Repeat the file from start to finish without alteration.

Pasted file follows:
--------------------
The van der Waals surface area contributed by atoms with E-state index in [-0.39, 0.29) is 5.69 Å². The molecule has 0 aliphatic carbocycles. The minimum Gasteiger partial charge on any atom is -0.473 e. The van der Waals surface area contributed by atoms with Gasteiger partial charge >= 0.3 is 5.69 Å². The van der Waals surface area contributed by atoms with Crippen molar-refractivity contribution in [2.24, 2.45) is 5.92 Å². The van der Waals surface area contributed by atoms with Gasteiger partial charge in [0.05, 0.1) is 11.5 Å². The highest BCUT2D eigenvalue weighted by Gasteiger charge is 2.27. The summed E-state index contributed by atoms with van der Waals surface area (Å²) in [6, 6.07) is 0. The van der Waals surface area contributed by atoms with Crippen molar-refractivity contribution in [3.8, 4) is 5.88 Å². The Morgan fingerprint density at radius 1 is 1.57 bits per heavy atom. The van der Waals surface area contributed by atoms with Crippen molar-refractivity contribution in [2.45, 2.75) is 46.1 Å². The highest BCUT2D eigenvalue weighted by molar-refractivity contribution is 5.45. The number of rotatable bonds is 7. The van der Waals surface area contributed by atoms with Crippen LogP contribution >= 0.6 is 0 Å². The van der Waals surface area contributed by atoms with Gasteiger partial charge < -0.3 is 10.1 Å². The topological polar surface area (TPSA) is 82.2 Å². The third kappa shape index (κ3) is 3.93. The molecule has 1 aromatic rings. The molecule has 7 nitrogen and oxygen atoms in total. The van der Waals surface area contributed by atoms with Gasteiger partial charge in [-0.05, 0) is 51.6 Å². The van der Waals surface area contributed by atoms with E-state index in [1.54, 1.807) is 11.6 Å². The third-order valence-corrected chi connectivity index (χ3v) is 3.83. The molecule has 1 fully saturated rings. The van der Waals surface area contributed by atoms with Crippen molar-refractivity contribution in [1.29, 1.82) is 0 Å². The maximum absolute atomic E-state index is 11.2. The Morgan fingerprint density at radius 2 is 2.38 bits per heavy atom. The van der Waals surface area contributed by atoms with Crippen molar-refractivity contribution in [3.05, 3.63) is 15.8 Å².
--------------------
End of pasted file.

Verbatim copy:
The van der Waals surface area contributed by atoms with E-state index in [-0.39, 0.29) is 5.69 Å². The molecule has 0 aliphatic carbocycles. The minimum Gasteiger partial charge on any atom is -0.473 e. The van der Waals surface area contributed by atoms with Gasteiger partial charge >= 0.3 is 5.69 Å². The van der Waals surface area contributed by atoms with Crippen molar-refractivity contribution in [2.24, 2.45) is 5.92 Å². The van der Waals surface area contributed by atoms with Gasteiger partial charge in [0.05, 0.1) is 11.5 Å². The highest BCUT2D eigenvalue weighted by Gasteiger charge is 2.27. The summed E-state index contributed by atoms with van der Waals surface area (Å²) in [6, 6.07) is 0. The van der Waals surface area contributed by atoms with Crippen molar-refractivity contribution in [3.8, 4) is 5.88 Å². The Morgan fingerprint density at radius 1 is 1.57 bits per heavy atom. The van der Waals surface area contributed by atoms with Crippen molar-refractivity contribution in [2.45, 2.75) is 46.1 Å². The highest BCUT2D eigenvalue weighted by molar-refractivity contribution is 5.45. The number of rotatable bonds is 7. The van der Waals surface area contributed by atoms with Crippen LogP contribution >= 0.6 is 0 Å². The van der Waals surface area contributed by atoms with Gasteiger partial charge < -0.3 is 10.1 Å². The topological polar surface area (TPSA) is 82.2 Å². The third kappa shape index (κ3) is 3.93. The molecule has 1 aromatic rings. The molecule has 7 nitrogen and oxygen atoms in total. The van der Waals surface area contributed by atoms with Gasteiger partial charge in [-0.05, 0) is 51.6 Å². The van der Waals surface area contributed by atoms with E-state index in [1.54, 1.807) is 11.6 Å². The third-order valence-corrected chi connectivity index (χ3v) is 3.83. The molecule has 1 fully saturated rings. The van der Waals surface area contributed by atoms with Crippen molar-refractivity contribution in [1.29, 1.82) is 0 Å². The maximum absolute atomic E-state index is 11.2. The Morgan fingerprint density at radius 2 is 2.38 bits per heavy atom. The van der Waals surface area contributed by atoms with Crippen molar-refractivity contribution in [3.05, 3.63) is 15.8 Å².